3. 3.0
      Current Employee, more than 3 years

      No growth opportunities

      Dec 14, 2020 - Technical Support Engineer in Denver, CO
      Recommend
      CEO Approval
      Business Outlook

      Pros

      Team members are great including front line managers

      Cons

      Upper management is disconnected from the frontline employees.

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      2 people found this review helpful
    4. 4.0
      Current Employee, more than 8 years

      Good place to work

      May 29, 2020 - Technical Product Manager in Atlanta, GA
      Recommend
      CEO Approval
      Business Outlook

      Pros

      Work/life balance, compensation, benefits, culture

      Cons

      Upper management is rarely genuine

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    5. 4.0
      Current Employee

      Really cool place to work with the usual few kinks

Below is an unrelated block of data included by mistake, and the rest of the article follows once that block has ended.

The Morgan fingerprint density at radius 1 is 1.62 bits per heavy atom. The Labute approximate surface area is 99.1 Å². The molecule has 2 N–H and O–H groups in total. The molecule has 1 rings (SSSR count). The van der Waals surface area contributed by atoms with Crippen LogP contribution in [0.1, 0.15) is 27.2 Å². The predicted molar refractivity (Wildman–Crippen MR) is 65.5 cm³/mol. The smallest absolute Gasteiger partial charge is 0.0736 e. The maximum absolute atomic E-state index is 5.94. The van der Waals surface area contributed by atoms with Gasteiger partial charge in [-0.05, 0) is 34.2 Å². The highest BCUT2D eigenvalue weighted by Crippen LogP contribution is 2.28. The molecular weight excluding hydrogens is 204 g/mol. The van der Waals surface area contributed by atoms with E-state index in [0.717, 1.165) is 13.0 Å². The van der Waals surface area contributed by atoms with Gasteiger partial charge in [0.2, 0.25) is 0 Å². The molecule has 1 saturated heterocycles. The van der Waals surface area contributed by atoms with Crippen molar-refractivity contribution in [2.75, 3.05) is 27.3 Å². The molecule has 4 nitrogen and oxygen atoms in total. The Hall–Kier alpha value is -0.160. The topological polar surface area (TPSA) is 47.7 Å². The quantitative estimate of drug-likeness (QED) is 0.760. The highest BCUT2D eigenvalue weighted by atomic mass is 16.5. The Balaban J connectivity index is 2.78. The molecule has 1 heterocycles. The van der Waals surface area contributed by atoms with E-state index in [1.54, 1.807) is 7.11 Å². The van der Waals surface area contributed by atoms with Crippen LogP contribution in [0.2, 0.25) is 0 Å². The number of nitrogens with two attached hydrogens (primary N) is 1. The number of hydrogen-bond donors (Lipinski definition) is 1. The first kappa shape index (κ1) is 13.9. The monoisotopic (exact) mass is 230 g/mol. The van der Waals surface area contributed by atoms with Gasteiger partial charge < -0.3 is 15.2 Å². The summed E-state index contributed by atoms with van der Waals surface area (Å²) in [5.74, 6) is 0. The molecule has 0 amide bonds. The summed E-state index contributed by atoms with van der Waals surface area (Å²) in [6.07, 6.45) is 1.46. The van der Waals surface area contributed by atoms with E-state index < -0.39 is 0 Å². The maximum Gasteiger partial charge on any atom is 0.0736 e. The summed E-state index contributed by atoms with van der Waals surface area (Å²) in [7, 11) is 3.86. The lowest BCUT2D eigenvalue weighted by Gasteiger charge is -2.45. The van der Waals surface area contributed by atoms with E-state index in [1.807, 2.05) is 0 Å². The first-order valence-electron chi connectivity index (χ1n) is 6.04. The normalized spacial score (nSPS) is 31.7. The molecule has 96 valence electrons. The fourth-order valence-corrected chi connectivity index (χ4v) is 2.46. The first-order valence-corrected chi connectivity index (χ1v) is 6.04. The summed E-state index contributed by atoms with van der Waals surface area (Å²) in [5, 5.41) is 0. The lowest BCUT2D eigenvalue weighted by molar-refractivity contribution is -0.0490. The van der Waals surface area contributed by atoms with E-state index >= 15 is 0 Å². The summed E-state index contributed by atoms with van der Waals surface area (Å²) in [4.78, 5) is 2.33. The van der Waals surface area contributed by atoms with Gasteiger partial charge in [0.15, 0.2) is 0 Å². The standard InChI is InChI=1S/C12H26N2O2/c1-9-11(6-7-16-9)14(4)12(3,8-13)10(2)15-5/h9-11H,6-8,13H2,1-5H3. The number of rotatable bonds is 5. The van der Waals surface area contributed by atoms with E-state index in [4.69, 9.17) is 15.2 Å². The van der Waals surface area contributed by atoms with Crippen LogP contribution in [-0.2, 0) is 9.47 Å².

Jul 20, 2008 - Senior Member of Technical Staff in Palo Alto, CA
      Recommend
      CEO Approval
      Business Outlook

      Pros

      Absolutely the best and most brilliant people to work with in the area of "systems" research. Awesome technologies. Diverse areas of computer science to learn about and contribute to. Support for attending academic conferences. Rock solid products (routinely we have customers who run our ESX product in production for 3+ years without downtime). A tremendous amount of support in the ESX teams for innovative new ideas (including a yearly internal innovation conference that you can submit papers to!). The company has traditionally taken really good care of the employees and has enjoyed an exceptionally low turn-over rate due to this reason. The usual engineer-friendly perks like games/sports/well-stocked kitchen/gyms. The campus is very beautiful.

      Cons

      Growing pains associated with doubling the size of the company in just the last year and a half. Compensation for people who have been here a while hasn't kept up with industry averages (not a problem for newcomers). Promotions to Senior MTS, Staff Engineer and beyond are worse then pulling teeth. Inconsistent promotion criteria between groups. First level managers are predominantly novices (first time managers). Some recent churn in upper management has lots of people concerned but I believe it will work itself out.